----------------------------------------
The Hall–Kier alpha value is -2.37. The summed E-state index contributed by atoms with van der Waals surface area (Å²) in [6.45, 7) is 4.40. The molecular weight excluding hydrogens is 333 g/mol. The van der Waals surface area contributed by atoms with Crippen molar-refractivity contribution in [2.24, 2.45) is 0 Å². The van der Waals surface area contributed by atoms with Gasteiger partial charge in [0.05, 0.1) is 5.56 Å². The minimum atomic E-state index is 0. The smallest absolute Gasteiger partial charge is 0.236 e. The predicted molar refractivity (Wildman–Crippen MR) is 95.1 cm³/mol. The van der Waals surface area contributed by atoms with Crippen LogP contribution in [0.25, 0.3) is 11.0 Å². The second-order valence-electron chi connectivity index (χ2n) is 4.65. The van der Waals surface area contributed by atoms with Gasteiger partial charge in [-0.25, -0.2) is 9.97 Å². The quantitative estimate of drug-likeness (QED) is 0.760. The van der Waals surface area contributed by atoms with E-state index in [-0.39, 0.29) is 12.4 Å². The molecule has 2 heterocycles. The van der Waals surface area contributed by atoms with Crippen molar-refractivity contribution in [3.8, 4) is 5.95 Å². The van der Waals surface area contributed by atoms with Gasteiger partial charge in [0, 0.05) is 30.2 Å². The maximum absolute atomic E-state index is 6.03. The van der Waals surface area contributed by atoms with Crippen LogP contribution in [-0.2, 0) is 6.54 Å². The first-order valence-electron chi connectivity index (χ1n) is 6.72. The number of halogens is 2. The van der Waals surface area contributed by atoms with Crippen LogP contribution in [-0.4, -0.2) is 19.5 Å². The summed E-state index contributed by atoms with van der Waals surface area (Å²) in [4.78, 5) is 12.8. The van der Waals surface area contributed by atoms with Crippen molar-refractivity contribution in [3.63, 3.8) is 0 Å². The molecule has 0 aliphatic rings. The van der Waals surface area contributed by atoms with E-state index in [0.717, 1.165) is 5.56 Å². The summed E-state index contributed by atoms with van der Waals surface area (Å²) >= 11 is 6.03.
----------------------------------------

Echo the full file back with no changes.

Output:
The Hall–Kier alpha value is -2.37. The summed E-state index contributed by atoms with van der Waals surface area (Å²) in [6.45, 7) is 4.40. The molecular weight excluding hydrogens is 333 g/mol. The van der Waals surface area contributed by atoms with Crippen molar-refractivity contribution in [2.24, 2.45) is 0 Å². The van der Waals surface area contributed by atoms with Gasteiger partial charge in [0.05, 0.1) is 5.56 Å². The minimum atomic E-state index is 0. The smallest absolute Gasteiger partial charge is 0.236 e. The predicted molar refractivity (Wildman–Crippen MR) is 95.1 cm³/mol. The van der Waals surface area contributed by atoms with Crippen LogP contribution in [0.25, 0.3) is 11.0 Å². The second-order valence-electron chi connectivity index (χ2n) is 4.65. The van der Waals surface area contributed by atoms with Gasteiger partial charge in [-0.25, -0.2) is 9.97 Å². The quantitative estimate of drug-likeness (QED) is 0.760. The van der Waals surface area contributed by atoms with E-state index in [-0.39, 0.29) is 12.4 Å². The molecule has 2 heterocycles. The van der Waals surface area contributed by atoms with Crippen molar-refractivity contribution in [3.8, 4) is 5.95 Å². The van der Waals surface area contributed by atoms with Gasteiger partial charge in [0, 0.05) is 30.2 Å². The maximum absolute atomic E-state index is 6.03. The van der Waals surface area contributed by atoms with Crippen LogP contribution in [-0.2, 0) is 6.54 Å². The first-order valence-electron chi connectivity index (χ1n) is 6.72. The number of halogens is 2. The van der Waals surface area contributed by atoms with Crippen LogP contribution in [-0.4, -0.2) is 19.5 Å². The summed E-state index contributed by atoms with van der Waals surface area (Å²) in [4.78, 5) is 12.8. The van der Waals surface area contributed by atoms with Crippen molar-refractivity contribution in [3.63, 3.8) is 0 Å². The molecule has 0 aliphatic rings. The van der Waals surface area contributed by atoms with E-state index in [0.717, 1.165) is 5.56 Å². The summed E-state index contributed by atoms with van der Waals surface area (Å²) >= 11 is 6.03.